African savanna antelopes need space to survive climate changes

Human-caused environmental changes threaten natural ecosystems. These ecosystems are essential to creating and maintaining a rich, resilient, and adaptable biosphere. In East Africa's savanna, antelope populations are vital ...

Animated maps reveal true level of devastation in Ukraine

Two years of war in Ukraine have caused widespread devastation to the country's citizenry, infrastructure and environment, and new research utilizing publicly accessible satellite imagery lays bare the scope of destruction.

Heritage ERS-2 satellite returns to Earth

Launched in 1995, ERS-2 was a pioneering Earth observation satellite that greatly influenced our understanding of our planet and climate change. Despite an intended operational life of only three years, the satellite had ...

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Nature

Nature, in the broadest sense, is equivalent to the natural world, physical world, or material world. "Nature" refers to the phenomena of the physical world, and also to life in general. It ranges in scale from the subatomic to the cosmic.

The word nature is derived from the Latin word natura, or "essential qualities, innate disposition", and in ancient times, literally meant "birth". Natura was a Latin translation of the Greek word physis (φύσις), which originally related to the intrinsic characteristics that plants, animals, and other features of the world develop of their own accord. The concept of nature as a whole, the physical universe, is one of several expansions of the original notion; it began with certain core applications of the word φύσις by pre-Socratic philosophers, and has steadily gained currency ever since. This usage was confirmed during the advent of modern scientific method in the last several centuries.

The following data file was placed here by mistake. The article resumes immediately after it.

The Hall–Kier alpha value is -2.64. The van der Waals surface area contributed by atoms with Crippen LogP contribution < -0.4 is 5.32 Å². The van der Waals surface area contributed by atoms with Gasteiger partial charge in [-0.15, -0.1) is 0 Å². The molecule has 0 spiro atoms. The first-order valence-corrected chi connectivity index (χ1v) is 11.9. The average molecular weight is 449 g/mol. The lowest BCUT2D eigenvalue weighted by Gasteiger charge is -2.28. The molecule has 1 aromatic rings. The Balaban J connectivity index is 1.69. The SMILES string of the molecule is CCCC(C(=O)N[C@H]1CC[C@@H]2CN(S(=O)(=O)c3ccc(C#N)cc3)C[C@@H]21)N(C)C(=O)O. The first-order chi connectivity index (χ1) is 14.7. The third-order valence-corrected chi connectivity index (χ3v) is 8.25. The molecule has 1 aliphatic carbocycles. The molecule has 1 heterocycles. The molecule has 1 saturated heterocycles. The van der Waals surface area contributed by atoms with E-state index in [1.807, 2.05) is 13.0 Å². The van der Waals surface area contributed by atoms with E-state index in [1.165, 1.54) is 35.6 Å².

Within the various uses of the word today, "nature" often refers to geology and wildlife. Nature may refer to the general realm of various types of living plants and animals, and in some cases to the processes associated with inanimate objects – the way that particular types of things exist and change of their own accord, such as the weather and geology of the Earth, and the matter and energy of which all these things are composed. It is often taken to mean the "natural environment" or wilderness–wild animals, rocks, forest, beaches, and in general those things that have not been substantially altered by human intervention, or which persist despite human intervention. For, example, manufactured objects and human interaction generally are not considered part of nature, unless qualified as, for example, "human nature" or "the whole of nature". This more traditional concept of natural things which can still be found today implies a distinction between the natural and the artificial, with the artificial being understood as that which has been brought into being by a human consciousness or a human mind. Depending on the particular context, the term "natural" might also be distinguished from the unnatural, the supernatural, or synthetic.

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